By the end of the story, when winter came and Mouse discovered Cat’s deception and Cat decided that Mouse would make an even better dinner, Gwen was yawning, fighting to stay awake.
“And that, Mouse said as he ran away down the lane,” Ammy finished, “was why cats and mice should not be friends.”
“Where did you learn that one?” Arthur asked. “Your grandma?”
“Grandma Marlene, yeah. I know it’s silly.”
“It’s fun. She really liked it.” He dimpled at her, covered her hand with his, gave a brief warm squeeze. “So did I. Thanks.”
Ammy bit her lip and looked down, blushing. Gwen yawned again. Her eyes were very droopy. “I better put her to bed. It’s late.”
“Or early,” he said, glancing at the clock.
“That, too.” She got up, carefully cradling the drowsy baby, only remembering when she let the blanket fall from her lap that she was in her satiny sleepshirt, and bare-legged. Not like there was anything she could have done about it, though.
She carried Gwen to her crib, tucked a light blankie around her, then brushed a wisp of that gossamer hair from her forehead and leaned to kiss her cheek. Gwen murmured and sighed, smacked her lips, poked her thumb in her mouth again, and went to sleep.
“Goodnight, Gwen,” Ammy whispered.
As she straightened back up, Arthur, from behind her, said, “Are you going to tuck me in like that, too?”
“Are you going to tuck me in like that, too?”
Arthur heard his own words, and the words on their own were fine, but the way he’d said them was not at all the way he’d intended.
He’d meant to say that in a light way, a joshing and teasing way. A way that would make Amelia turn pink. Make her blush and squeak and sputter.
“Hey!” she’d go. Or “Um!” Or “Arthur!” in the cutest little shocked and breathless gasp.
Instead, it had sounded like a challenge. An I-bet-you-won’t. Half almost-mocking, and half almost-daring. With a hint of … what?
Flirtation? Or something even stronger?
He had picked up and neatly folded the blanket, and stood there now with it in his hands, astounded at himself. He read similar astonishment in the twitch of Amelia’s shoulders as she finished straightening up, even before she turned from the crib to face him.
When she did turn, she was blushing, but she hadn’t squeaked, and didn’t sputter. Chin held high, she looked him square in the eye and called his bluff.
“Do you want me to?”
Called his bluff with a bluff of her own. Throwing it back at him. But bluffing. She had to be. This was Amelia, remember … shy, sweet, innocent, easily flustered Amelia. No way she’d follow through. No way in a million years.
She was counting on him to get flustered and embarrassed now, he realized. Counting on him to back down, make some clumsy attempt at a joke. Let him be the awkward one for a change.
“Sure,” he said, holding her steady gaze with a nonchalance he didn’t feel.
Now she would stammer and protest.
“All right,” she said. And nodded toward the nursery door, a well-let’s-go kind of nod.
Arthur looked at her for another few moments, waiting for her to recant, but …
“Okay.” He dropped the folded blanket onto the ottoman beside the rocker, and headed into the hall.
She wouldn’t actually follow …
His mouth had gone dry. His heart pounded against his ribs like someone knocking to alert the residents of a burning building. His brain yammered at him, demanding to know if he had gone crazy, didn’t he realize he was leading Amelia to his room? Amelia? To his room???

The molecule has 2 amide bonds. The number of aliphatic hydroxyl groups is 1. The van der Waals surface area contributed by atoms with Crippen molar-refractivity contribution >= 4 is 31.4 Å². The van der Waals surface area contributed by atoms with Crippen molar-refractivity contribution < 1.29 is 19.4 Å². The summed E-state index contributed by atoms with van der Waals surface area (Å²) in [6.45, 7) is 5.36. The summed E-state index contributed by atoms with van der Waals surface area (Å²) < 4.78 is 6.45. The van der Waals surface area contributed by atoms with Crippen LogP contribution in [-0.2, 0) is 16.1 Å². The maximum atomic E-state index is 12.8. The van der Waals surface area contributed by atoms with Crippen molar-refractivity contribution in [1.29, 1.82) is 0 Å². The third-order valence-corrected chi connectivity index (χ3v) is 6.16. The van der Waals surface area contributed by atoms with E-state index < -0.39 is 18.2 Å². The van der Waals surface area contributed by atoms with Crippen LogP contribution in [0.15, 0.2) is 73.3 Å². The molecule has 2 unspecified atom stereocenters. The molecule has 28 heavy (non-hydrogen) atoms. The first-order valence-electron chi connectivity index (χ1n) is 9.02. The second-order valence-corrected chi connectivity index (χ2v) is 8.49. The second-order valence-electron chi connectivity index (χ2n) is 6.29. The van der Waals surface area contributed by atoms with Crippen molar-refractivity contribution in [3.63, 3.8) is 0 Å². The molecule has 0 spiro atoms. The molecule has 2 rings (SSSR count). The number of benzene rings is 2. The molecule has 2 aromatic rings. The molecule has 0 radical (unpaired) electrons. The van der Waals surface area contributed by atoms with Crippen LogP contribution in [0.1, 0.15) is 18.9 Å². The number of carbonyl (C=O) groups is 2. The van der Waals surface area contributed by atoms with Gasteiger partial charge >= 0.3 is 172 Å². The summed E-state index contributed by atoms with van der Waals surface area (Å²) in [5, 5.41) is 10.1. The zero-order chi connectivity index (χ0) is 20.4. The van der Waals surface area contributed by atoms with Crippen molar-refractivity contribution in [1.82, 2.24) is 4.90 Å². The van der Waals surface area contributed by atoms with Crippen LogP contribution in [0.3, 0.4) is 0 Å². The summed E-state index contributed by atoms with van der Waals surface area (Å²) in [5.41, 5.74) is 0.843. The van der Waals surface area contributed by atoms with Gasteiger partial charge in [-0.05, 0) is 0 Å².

That stretch of hallway carpet looked a mile long. Like the Last Mile in a prison, between Death Row and the gas chamber. Fitting, because there were plenty of people who would be glad to throw the switch if they knew what he was doing.
Leading Amelia to his room???
Of course, it wasn’t like that, they both knew it wasn’t like that.
Friends, he told himself. Good friends, yeah. But still, really, just friends.
Oh jeez oh jeez.
Any minute now, she’d falter. “Um,” she’d say, “I think maybe …”
And he’d say, “Yeah,” and then they’d laugh it off …
But he was at his door. Going into the room. Flicking on the light.
He sensed her pause as she stepped in, and had a moment to be relieved, even grateful, that he’d never gotten out of the habit of neatness-and-order that his father had impressed upon him and Lance from a young age. Place for everything, everything in its place, no wasting precious seconds scrambling to find something when lives might be on the line.
So, no clothes and books and magazines strewn hither and yon. Thankfully! No socks and underwear on the floor, no dirty dishes piled up crusting with mold. No trash can overflowing. His computer corner was tidy. The door to the walk-in closet that also contained the hidden room he thought of sometimes as the Aspy-Cave was shut.
Arthur glanced at Amelia. He saw her rapid-fire flurry of blinks as she took note of the disarranged bed – king-sized, yikes, what must she be thinking? – and her blush deepened. She quickly averted her eyes, and continued scanning the room, too curious not to.
The shelf of action figures and collectibles made her smile. She admired the beautiful rune-engraved sword displayed centerpiece on one wall. The sight of the small purple space crystal and moon rock she’d given him brought a wistful look to her eyes. And the framed promotional poster from La Battala de los Titanes, one of The Giant Mosquito’s early major title bouts, nearly got a giggle.
What was he doing?
This was a very, very bad idea.
He knew that. Knew it.
Yet here they were. Somehow, here they were, and he was powerless to do anything except let it play out until …